PHA Policy

In order of priority, the forms of verification that the PHA will use are:

Enterprise Income Verification (EIV) whenever available

Third-party Written Verification

Third-party Oral Verification

Review of Documents

Self-Certification

Each of the verification methods is discussed in subsequent sections below. Exhibit 7-1 at the end of the chapter contains an excerpt from the Verification Guidance that provides guidance with respect to how each method may be used.

Requirements for Acceptable Documents

PHA Policy

Any documents used for verification must be the original (not photocopies) and generally must be dated within 60 calendar days of the date they are provided to the PHA. The documents must not be damaged, altered or in any way illegible.

The PHA will accept documents dated up to 6 months before the effective date of the family's reexamination if the document represents the most recent scheduled report from a source. For example, if the holder of a pension annuity provides semi-annual reports, the PHA would accept the most recent report.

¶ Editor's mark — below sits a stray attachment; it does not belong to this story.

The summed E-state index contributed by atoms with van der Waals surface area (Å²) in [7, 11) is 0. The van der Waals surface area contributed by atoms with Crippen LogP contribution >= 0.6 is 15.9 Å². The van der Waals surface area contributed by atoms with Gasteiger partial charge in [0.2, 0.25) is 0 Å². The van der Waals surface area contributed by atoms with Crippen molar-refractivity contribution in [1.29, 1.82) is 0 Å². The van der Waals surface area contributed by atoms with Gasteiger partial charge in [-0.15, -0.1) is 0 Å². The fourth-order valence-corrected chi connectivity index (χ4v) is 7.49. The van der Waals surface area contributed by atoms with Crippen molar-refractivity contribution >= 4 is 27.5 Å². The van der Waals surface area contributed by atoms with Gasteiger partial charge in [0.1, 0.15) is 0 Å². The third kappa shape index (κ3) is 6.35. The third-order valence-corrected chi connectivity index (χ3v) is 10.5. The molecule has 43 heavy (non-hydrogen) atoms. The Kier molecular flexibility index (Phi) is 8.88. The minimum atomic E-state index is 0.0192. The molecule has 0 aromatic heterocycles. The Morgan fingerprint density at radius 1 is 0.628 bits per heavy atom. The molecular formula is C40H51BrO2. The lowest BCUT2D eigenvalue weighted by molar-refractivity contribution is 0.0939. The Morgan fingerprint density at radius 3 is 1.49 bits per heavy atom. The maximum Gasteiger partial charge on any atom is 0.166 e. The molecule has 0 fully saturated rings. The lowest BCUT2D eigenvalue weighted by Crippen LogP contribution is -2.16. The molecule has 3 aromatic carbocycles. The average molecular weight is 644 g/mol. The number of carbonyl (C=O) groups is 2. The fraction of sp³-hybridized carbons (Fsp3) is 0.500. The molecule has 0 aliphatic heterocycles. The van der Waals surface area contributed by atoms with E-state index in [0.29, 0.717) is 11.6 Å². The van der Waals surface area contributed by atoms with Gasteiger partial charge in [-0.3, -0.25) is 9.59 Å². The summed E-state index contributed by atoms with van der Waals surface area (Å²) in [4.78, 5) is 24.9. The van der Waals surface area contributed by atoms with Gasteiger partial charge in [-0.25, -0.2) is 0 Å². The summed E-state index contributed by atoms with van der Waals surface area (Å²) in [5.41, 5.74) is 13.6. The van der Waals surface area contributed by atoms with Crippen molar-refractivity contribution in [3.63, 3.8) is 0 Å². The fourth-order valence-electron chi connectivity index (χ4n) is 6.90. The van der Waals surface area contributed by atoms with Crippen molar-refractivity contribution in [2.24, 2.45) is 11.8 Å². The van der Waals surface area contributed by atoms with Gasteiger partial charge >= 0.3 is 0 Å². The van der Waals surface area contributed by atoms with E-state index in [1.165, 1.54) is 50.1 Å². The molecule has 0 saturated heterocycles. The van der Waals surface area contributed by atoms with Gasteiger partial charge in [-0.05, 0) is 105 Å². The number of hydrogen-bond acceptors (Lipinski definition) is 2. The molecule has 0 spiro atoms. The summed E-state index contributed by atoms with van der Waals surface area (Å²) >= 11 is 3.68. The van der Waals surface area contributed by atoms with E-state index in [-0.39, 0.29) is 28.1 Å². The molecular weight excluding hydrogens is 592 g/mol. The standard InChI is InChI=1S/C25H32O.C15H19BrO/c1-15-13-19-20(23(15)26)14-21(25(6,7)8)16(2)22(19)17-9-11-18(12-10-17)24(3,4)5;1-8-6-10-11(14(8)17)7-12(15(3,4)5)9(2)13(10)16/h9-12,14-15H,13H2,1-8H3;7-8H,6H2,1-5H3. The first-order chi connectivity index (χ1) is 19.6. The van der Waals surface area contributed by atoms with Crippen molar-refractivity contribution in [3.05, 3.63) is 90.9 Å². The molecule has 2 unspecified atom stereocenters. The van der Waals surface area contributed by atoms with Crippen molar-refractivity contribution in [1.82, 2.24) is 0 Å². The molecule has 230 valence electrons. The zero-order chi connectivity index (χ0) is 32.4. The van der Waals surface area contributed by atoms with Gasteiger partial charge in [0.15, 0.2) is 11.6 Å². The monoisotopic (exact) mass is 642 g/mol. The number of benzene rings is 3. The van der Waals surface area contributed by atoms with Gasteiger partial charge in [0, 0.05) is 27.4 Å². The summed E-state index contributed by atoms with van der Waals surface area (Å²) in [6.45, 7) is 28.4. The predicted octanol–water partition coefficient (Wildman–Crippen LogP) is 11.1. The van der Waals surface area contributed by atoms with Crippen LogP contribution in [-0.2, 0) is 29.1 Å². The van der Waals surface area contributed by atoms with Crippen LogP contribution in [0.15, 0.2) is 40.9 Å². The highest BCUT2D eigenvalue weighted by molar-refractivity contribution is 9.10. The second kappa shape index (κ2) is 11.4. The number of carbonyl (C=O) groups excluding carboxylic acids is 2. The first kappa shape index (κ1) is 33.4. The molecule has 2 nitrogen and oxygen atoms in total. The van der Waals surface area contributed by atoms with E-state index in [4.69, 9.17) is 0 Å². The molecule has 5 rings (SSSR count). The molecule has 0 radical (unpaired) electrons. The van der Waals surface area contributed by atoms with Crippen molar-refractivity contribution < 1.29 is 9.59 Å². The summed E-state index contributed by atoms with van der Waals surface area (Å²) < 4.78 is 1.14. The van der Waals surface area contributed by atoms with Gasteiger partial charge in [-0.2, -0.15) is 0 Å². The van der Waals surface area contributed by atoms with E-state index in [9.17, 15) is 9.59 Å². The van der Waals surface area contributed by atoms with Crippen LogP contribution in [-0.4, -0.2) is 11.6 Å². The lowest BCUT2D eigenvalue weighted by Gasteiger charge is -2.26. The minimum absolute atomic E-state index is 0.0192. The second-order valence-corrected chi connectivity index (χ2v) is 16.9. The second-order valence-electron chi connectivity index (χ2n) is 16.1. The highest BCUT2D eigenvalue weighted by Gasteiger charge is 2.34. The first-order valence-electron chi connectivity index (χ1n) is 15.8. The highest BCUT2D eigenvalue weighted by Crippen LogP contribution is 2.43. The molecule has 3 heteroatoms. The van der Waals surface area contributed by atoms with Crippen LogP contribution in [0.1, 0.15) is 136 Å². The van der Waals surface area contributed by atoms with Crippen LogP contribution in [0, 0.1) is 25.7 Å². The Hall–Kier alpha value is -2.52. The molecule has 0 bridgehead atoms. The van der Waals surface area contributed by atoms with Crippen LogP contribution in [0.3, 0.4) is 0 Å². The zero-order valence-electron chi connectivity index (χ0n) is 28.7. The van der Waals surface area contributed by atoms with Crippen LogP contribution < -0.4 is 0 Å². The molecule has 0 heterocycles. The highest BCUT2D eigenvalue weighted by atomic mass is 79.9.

Print-outs from web pages are considered original documents.

The PHA staff member who views the original document must make a photocopy, annotate the copy with the name of the person who provided the document and the date the original was viewed, and sign the copy.

Any family self-certifications must be made in a format acceptable to the PHA and must be signed in the presence of a PHA representative or PHA notary public.

File Documentation

The PHA must document in the file how the figures used in income and rent calculations were determined. All verification attempts, information obtained, and decisions reached during the verification process will be recorded in the family’s file in sufficient detail to demonstrate that the PHA has followed all of the verification policies set forth in this ACOP. The record should be sufficient to enable a staff member or HUD reviewer to understand the process followed and conclusions reached.

7-I.C. ENTERPRISE INCOME VERIFICATION (EIV)